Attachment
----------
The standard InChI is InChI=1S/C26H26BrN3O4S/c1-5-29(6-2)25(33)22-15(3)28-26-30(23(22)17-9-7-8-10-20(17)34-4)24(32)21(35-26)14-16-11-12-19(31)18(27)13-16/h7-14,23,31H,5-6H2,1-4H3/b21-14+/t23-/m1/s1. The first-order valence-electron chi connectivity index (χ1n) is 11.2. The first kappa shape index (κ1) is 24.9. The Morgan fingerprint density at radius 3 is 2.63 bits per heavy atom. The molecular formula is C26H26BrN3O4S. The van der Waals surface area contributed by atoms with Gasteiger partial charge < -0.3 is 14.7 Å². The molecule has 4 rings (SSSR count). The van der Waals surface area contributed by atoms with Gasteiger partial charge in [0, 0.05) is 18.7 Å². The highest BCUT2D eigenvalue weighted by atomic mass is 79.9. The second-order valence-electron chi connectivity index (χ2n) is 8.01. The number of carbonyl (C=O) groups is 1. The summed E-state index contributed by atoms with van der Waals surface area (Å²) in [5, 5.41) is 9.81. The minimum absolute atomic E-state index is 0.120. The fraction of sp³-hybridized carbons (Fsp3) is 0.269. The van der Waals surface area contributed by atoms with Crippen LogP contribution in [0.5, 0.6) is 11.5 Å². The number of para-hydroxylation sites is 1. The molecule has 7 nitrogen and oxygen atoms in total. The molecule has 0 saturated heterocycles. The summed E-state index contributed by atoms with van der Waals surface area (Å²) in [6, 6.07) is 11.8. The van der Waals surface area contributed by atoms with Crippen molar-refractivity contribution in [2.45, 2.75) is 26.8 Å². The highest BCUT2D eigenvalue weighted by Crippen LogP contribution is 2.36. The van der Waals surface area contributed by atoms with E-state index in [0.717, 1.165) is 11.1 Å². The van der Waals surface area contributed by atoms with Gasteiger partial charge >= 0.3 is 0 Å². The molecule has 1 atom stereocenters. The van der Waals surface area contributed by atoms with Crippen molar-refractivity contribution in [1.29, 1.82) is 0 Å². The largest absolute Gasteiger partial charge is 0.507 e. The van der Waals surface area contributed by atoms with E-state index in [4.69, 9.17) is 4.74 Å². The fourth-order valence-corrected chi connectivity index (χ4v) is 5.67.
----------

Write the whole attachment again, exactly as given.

The standard InChI is InChI=1S/C26H26BrN3O4S/c1-5-29(6-2)25(33)22-15(3)28-26-30(23(22)17-9-7-8-10-20(17)34-4)24(32)21(35-26)14-16-11-12-19(31)18(27)13-16/h7-14,23,31H,5-6H2,1-4H3/b21-14+/t23-/m1/s1. The first-order valence-electron chi connectivity index (χ1n) is 11.2. The first kappa shape index (κ1) is 24.9. The Morgan fingerprint density at radius 3 is 2.63 bits per heavy atom. The molecular formula is C26H26BrN3O4S. The van der Waals surface area contributed by atoms with Gasteiger partial charge < -0.3 is 14.7 Å². The molecule has 4 rings (SSSR count). The van der Waals surface area contributed by atoms with Gasteiger partial charge in [0, 0.05) is 18.7 Å². The highest BCUT2D eigenvalue weighted by atomic mass is 79.9. The second-order valence-electron chi connectivity index (χ2n) is 8.01. The number of carbonyl (C=O) groups is 1. The summed E-state index contributed by atoms with van der Waals surface area (Å²) in [5, 5.41) is 9.81. The minimum absolute atomic E-state index is 0.120. The fraction of sp³-hybridized carbons (Fsp3) is 0.269. The van der Waals surface area contributed by atoms with Crippen LogP contribution in [0.5, 0.6) is 11.5 Å². The number of para-hydroxylation sites is 1. The molecule has 7 nitrogen and oxygen atoms in total. The molecule has 0 saturated heterocycles. The summed E-state index contributed by atoms with van der Waals surface area (Å²) in [6, 6.07) is 11.8. The van der Waals surface area contributed by atoms with Crippen molar-refractivity contribution in [2.45, 2.75) is 26.8 Å². The highest BCUT2D eigenvalue weighted by Crippen LogP contribution is 2.36. The van der Waals surface area contributed by atoms with E-state index in [0.717, 1.165) is 11.1 Å². The van der Waals surface area contributed by atoms with Gasteiger partial charge >= 0.3 is 0 Å². The molecule has 1 atom stereocenters. The van der Waals surface area contributed by atoms with Crippen molar-refractivity contribution in [1.29, 1.82) is 0 Å². The largest absolute Gasteiger partial charge is 0.507 e. The van der Waals surface area contributed by atoms with E-state index in [4.69, 9.17) is 4.74 Å². The fourth-order valence-corrected chi connectivity index (χ4v) is 5.67.